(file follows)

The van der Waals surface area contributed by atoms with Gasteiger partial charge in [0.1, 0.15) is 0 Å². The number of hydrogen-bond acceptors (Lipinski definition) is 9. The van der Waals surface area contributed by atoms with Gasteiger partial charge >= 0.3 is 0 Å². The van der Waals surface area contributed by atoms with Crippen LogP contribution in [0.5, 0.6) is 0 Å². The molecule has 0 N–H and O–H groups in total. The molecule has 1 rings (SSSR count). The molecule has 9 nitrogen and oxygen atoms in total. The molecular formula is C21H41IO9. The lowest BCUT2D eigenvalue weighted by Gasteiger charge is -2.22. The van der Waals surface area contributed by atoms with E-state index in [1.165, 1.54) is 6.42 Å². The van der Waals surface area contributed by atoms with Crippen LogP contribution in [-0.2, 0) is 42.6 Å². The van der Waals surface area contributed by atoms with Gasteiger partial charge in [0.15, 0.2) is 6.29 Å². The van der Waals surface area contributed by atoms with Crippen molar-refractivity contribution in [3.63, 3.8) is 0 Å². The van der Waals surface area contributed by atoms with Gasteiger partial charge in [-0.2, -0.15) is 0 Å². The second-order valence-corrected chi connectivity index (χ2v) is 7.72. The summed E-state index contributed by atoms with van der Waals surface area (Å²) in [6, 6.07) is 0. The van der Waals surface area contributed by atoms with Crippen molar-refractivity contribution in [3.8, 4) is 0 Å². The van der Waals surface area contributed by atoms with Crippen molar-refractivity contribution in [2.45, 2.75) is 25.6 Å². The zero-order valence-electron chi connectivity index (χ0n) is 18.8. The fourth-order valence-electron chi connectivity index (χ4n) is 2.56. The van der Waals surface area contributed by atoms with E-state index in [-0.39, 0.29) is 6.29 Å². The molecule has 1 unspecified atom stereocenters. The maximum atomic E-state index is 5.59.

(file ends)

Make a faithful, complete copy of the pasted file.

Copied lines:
The van der Waals surface area contributed by atoms with Gasteiger partial charge in [0.1, 0.15) is 0 Å². The number of hydrogen-bond acceptors (Lipinski definition) is 9. The van der Waals surface area contributed by atoms with Gasteiger partial charge >= 0.3 is 0 Å². The van der Waals surface area contributed by atoms with Crippen LogP contribution in [0.5, 0.6) is 0 Å². The molecule has 0 N–H and O–H groups in total. The molecule has 1 rings (SSSR count). The molecule has 9 nitrogen and oxygen atoms in total. The molecular formula is C21H41IO9. The lowest BCUT2D eigenvalue weighted by Gasteiger charge is -2.22. The van der Waals surface area contributed by atoms with E-state index in [1.165, 1.54) is 6.42 Å². The van der Waals surface area contributed by atoms with Crippen LogP contribution in [-0.2, 0) is 42.6 Å². The van der Waals surface area contributed by atoms with Gasteiger partial charge in [0.15, 0.2) is 6.29 Å². The van der Waals surface area contributed by atoms with Crippen molar-refractivity contribution in [3.63, 3.8) is 0 Å². The van der Waals surface area contributed by atoms with Gasteiger partial charge in [-0.2, -0.15) is 0 Å². The second-order valence-corrected chi connectivity index (χ2v) is 7.72. The summed E-state index contributed by atoms with van der Waals surface area (Å²) in [6, 6.07) is 0. The van der Waals surface area contributed by atoms with Crippen molar-refractivity contribution in [3.8, 4) is 0 Å². The van der Waals surface area contributed by atoms with Crippen molar-refractivity contribution in [2.45, 2.75) is 25.6 Å². The zero-order valence-electron chi connectivity index (χ0n) is 18.8. The fourth-order valence-electron chi connectivity index (χ4n) is 2.56. The van der Waals surface area contributed by atoms with E-state index in [-0.39, 0.29) is 6.29 Å². The molecule has 1 unspecified atom stereocenters. The maximum atomic E-state index is 5.59.